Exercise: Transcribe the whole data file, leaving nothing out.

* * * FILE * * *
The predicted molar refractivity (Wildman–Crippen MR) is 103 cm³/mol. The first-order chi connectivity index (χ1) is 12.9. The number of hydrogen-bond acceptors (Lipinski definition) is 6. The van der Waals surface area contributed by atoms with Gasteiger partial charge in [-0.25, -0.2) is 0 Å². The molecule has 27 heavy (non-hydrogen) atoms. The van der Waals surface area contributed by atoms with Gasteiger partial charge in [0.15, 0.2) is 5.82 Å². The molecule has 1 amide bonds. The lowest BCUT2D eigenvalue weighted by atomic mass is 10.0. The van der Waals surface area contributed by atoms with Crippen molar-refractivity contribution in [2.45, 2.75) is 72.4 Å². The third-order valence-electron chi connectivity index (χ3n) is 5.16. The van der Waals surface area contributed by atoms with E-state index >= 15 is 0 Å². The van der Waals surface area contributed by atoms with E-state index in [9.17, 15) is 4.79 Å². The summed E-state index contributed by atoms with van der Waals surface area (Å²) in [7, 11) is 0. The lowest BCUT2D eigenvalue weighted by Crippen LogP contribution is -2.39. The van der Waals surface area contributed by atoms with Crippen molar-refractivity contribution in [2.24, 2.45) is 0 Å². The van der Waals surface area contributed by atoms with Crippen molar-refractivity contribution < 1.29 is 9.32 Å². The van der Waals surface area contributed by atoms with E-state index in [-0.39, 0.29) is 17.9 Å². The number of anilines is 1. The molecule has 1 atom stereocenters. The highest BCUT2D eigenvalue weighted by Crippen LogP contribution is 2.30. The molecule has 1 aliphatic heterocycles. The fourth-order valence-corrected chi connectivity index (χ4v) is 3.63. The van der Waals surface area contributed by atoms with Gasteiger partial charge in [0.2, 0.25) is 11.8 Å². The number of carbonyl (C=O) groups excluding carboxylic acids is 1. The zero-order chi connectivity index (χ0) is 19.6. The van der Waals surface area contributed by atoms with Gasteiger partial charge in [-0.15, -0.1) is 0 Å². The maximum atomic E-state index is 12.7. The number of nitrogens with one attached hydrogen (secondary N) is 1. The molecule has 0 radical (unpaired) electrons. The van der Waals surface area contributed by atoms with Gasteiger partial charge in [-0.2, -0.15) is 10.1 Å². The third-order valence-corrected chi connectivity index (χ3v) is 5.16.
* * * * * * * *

The predicted molar refractivity (Wildman–Crippen MR) is 103 cm³/mol. The first-order chi connectivity index (χ1) is 12.9. The number of hydrogen-bond acceptors (Lipinski definition) is 6. The van der Waals surface area contributed by atoms with Gasteiger partial charge in [-0.25, -0.2) is 0 Å². The molecule has 27 heavy (non-hydrogen) atoms. The van der Waals surface area contributed by atoms with Gasteiger partial charge in [0.15, 0.2) is 5.82 Å². The molecule has 1 amide bonds. The lowest BCUT2D eigenvalue weighted by atomic mass is 10.0. The van der Waals surface area contributed by atoms with Crippen molar-refractivity contribution in [2.45, 2.75) is 72.4 Å². The third-order valence-electron chi connectivity index (χ3n) is 5.16. The van der Waals surface area contributed by atoms with E-state index >= 15 is 0 Å². The van der Waals surface area contributed by atoms with E-state index in [9.17, 15) is 4.79 Å². The summed E-state index contributed by atoms with van der Waals surface area (Å²) in [7, 11) is 0. The lowest BCUT2D eigenvalue weighted by Crippen LogP contribution is -2.39. The van der Waals surface area contributed by atoms with Crippen molar-refractivity contribution in [2.24, 2.45) is 0 Å². The van der Waals surface area contributed by atoms with Crippen molar-refractivity contribution < 1.29 is 9.32 Å². The van der Waals surface area contributed by atoms with E-state index in [-0.39, 0.29) is 17.9 Å². The number of anilines is 1. The molecule has 1 atom stereocenters. The highest BCUT2D eigenvalue weighted by Crippen LogP contribution is 2.30. The molecule has 1 aliphatic heterocycles. The fourth-order valence-corrected chi connectivity index (χ4v) is 3.63. The van der Waals surface area contributed by atoms with Gasteiger partial charge in [0.2, 0.25) is 11.8 Å². The number of carbonyl (C=O) groups excluding carboxylic acids is 1. The zero-order chi connectivity index (χ0) is 19.6. The van der Waals surface area contributed by atoms with Gasteiger partial charge in [-0.15, -0.1) is 0 Å². The maximum atomic E-state index is 12.7. The number of nitrogens with one attached hydrogen (secondary N) is 1. The molecule has 0 radical (unpaired) electrons. The van der Waals surface area contributed by atoms with Gasteiger partial charge in [-0.2, -0.15) is 10.1 Å². The third-order valence-corrected chi connectivity index (χ3v) is 5.16.